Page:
By Rob Abruzzese
Brooklyn Daily Eagle
The New York and Long Island Stone Company Coignet Building in Gowanus – which today is quite dilapidated and covered in graffiti – is the earliest known concrete building in New York City and was designated with landmark status in 2006. It’s also for sale.
The building was originally part of a five-acre factory complex on the Gowanus Canal at the corner of Third Avenue and Third Street in Brooklyn. Located at 360 Third Ave., today it is part of a smaller 1,350 sq. ft. lot that includes a 750-square-foot dock space along the canal, next to the Third Avenue Bridge.
The Landmarks Preservation Commission called the building a "pioneering example of concrete construction in the United States." Built in 1872 by William Field and Son, it was initially designed to showcase Beton Coignet, a type of concrete patented by Francois Coignet in the 1850s.
At the time it was advertised as a cheaper alternative to stone -- the material was less expensive because it was built using molds rather than chisels and cutting tools.
The concrete factory closed in 1882, after which the building held offices of the Brooklyn Improvement Company until 1957. Later, it housed the Pippin Radiator Company.
The now-empty Coignet Building has been deteriorating for years. In fact, since it was refaced with faux brick in the 1960s -- most of the original concrete is now hidden.
The pre-cast details and block on the upper stories are still visible, though, as is the poured-in-place foundation. The interior needs a gut renovation, according to realtor Massey Knakal.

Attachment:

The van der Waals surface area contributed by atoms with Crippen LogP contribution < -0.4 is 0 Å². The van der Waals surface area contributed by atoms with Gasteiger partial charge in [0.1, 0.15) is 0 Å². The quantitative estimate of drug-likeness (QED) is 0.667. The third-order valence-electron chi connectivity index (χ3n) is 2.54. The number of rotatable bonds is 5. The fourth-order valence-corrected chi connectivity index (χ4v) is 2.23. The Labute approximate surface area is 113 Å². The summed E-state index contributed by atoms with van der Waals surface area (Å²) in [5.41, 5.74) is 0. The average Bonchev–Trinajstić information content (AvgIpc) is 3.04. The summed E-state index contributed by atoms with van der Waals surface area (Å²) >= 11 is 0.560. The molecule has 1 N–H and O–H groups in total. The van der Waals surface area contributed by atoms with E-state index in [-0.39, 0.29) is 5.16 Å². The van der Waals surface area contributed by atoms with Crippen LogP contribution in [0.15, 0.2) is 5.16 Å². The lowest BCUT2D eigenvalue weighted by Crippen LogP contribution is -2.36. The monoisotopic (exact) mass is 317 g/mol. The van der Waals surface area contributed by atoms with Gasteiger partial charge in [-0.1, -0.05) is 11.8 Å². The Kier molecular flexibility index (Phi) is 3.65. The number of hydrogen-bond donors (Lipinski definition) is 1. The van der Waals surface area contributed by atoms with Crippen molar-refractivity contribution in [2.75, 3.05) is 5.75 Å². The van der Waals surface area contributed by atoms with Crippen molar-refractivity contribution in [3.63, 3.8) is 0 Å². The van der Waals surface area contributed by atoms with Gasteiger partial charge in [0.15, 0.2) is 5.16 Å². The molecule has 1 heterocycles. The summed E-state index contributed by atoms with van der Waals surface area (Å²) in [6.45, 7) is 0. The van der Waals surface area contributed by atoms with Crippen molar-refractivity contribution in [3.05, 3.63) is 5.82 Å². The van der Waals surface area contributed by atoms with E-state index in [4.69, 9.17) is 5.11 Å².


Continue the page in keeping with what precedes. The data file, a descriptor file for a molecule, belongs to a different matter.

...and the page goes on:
Whole Foods, which bought the land surrounding the building in 2005, has agreed to handle the exterior renovation. These arrangements were made with the building’s owner, Richard Kowalski, of Beach Haven, N.J. Kowalski has owned the building since 1992.
In 2008 there was some disagreement over when the renovations would be completed, and so far Whole Foods has only replaced the building’s roof. Michael Sinatra, a spokesman for Whole Foods, said the supermarket chain plans to finish the exterior renovation by the fall of 2013, when it opens its store.
“We’ve worked very closely with the community board [Community Board 6] and we are in the process of working with the Landmarks Preservation Commission,” Sinatra explained. “The goal is to get it done by the fall when they open the store.”
It may seem a bit odd that Whole Foods did not purchase the building when they bought the surrounding land in 2005; at that point, the building was not landmarked. But Sinatra explained that the building was not for sale in 2005, and now that it is, Whole Foods has no interest in purchasing it.
Currently, no asking price has been set for the building. According to the realtor, the owner is solely interested in hearing offers right now, and will decide later on at what price to sell or lease the property.
The Coignet Building at 360 Third Ave. in Gowanus, once a pioneering structure, has been dilapidated for years and is now up for sale.